Facing the death of a child may be the hardest thing a parent ever has to do. People who have lost a child have stronger grief reactions. They often have more anger, guilt, physical symptoms, greater depression, and a loss of meaning and purpose in life. A loss is tragic at any age, but the sense of unfairness of a life unfulfilled magnifies the anger and rage parents feel.
A longer and slower bereavement and recovery should be expected when someone loses a child. The grief may get worse with time as the parents see others going through the milestones they expected to pass with their child.
Bereaved parents especially may be helped by a grief support group. These groups may be available in the local community. You can ask your child’s cancer care team for referral to counseling or local groups.
Bereavement counseling is a special type of professional help. You may be able to find it through hospice services or a referral from a health care provider. This type of counseling has been shown to reduce the level of distress that mourners go through after the death of their loved one. It can help them move through the phases of grief. Bereavement counseling can also help them adjust to their new lives without the deceased.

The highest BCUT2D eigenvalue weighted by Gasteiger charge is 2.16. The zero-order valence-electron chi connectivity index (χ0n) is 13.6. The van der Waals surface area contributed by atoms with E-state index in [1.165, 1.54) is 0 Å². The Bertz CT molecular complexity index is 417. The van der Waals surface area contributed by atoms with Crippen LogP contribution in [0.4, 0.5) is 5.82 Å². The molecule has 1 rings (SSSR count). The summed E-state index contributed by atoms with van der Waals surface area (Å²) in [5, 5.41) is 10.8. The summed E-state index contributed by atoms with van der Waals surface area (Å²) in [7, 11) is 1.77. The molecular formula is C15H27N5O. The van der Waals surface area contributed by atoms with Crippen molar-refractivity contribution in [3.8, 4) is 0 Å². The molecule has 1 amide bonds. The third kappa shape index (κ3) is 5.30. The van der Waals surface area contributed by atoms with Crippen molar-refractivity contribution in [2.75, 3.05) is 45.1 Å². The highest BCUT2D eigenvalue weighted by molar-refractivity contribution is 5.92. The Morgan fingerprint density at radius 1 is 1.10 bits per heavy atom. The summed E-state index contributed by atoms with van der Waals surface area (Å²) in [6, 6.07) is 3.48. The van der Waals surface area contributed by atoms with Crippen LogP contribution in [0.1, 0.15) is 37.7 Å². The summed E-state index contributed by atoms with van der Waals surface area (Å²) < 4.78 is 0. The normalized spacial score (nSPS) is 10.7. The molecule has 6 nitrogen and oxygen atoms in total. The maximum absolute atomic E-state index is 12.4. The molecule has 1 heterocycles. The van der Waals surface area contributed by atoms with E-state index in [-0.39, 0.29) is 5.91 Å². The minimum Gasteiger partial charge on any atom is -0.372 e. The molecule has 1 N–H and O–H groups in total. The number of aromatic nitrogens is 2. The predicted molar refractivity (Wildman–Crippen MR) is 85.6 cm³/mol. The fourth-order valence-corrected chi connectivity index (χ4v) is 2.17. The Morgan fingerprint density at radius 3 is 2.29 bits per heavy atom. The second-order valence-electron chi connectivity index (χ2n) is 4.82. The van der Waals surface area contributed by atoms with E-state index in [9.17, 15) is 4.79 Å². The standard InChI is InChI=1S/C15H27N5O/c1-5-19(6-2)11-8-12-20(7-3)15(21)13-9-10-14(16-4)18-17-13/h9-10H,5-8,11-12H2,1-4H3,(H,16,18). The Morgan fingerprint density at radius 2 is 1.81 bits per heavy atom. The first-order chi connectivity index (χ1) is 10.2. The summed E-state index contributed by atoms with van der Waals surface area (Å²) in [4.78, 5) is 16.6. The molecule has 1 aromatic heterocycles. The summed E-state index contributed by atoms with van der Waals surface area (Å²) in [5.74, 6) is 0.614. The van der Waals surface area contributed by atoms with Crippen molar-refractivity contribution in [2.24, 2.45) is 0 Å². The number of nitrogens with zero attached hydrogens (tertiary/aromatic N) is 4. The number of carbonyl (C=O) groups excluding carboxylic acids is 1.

It’s common to feel awkward when trying to comfort someone who is grieving. Many people don’t know what to say or do. Use the following tips as a guide.
If the grieving person begins to abuse alcohol or drugs, neglects personal hygiene, develops physical problems, or talks about suicide, it may be a sign of complicated grief or depression. Talk to them about getting professional help.
If you believe someone is thinking about suicide, don’t leave them alone. Try to get the person to get help from their doctor or the nearest hospital emergency room right away. If that’s not possible, call 911. If you can safely do so, remove firearms and other tools for suicide.
Our team is made up of doctors and oncology certified nurses with deep knowledge of cancer care as well as journalists, editors, and translators with extensive experience in medical writing.
Kubler-Ross E. On death and dying. New York, NY: Scribner; 1969.
Kubler-Ross E, Kessler D. On grief and grieving: Finding the meaning of grief through the five stages of loss. New York, NY: Scribner; 2014.
Kubler-Ross E, Byock I. On death and dying: What the dying have to teach doctors, nurses, clergy, and their own families. New York, NY: Scribner; 2014.
Marrelli TM. Hospice and palliative care handbook. Indianapolis, IN: Sigma Theta Tau International; 2018.
Mental Health America (MHA). Coping with loss: Bereavement and grief. Accessed at https://www.mentalhealthamerica.net/conditions/coping-loss-bereavement-and-grief on April 2, 2019.
National Cancer Institute. Grief, bereavement, and coping with loss (PDQ®). Accessed at https://www.cancer.gov/about-cancer/advanced-cancer/caregivers/planning/bereavement-pdq on April 2, 2019.
Shear MK. Grief and mourning gone awry: Pathway and course of complicated grief. Dialogues Clin Neurosci. 2012;14(2):119-128.
Tofthagen CS, Kip K, Witt A, McMillan SC. Complicated grief: Risk factors, interventions, and resources for oncology nurses. Clin J Oncol Nurs. 2017; 21(3):331-337.
Last Revised: May 10, 2019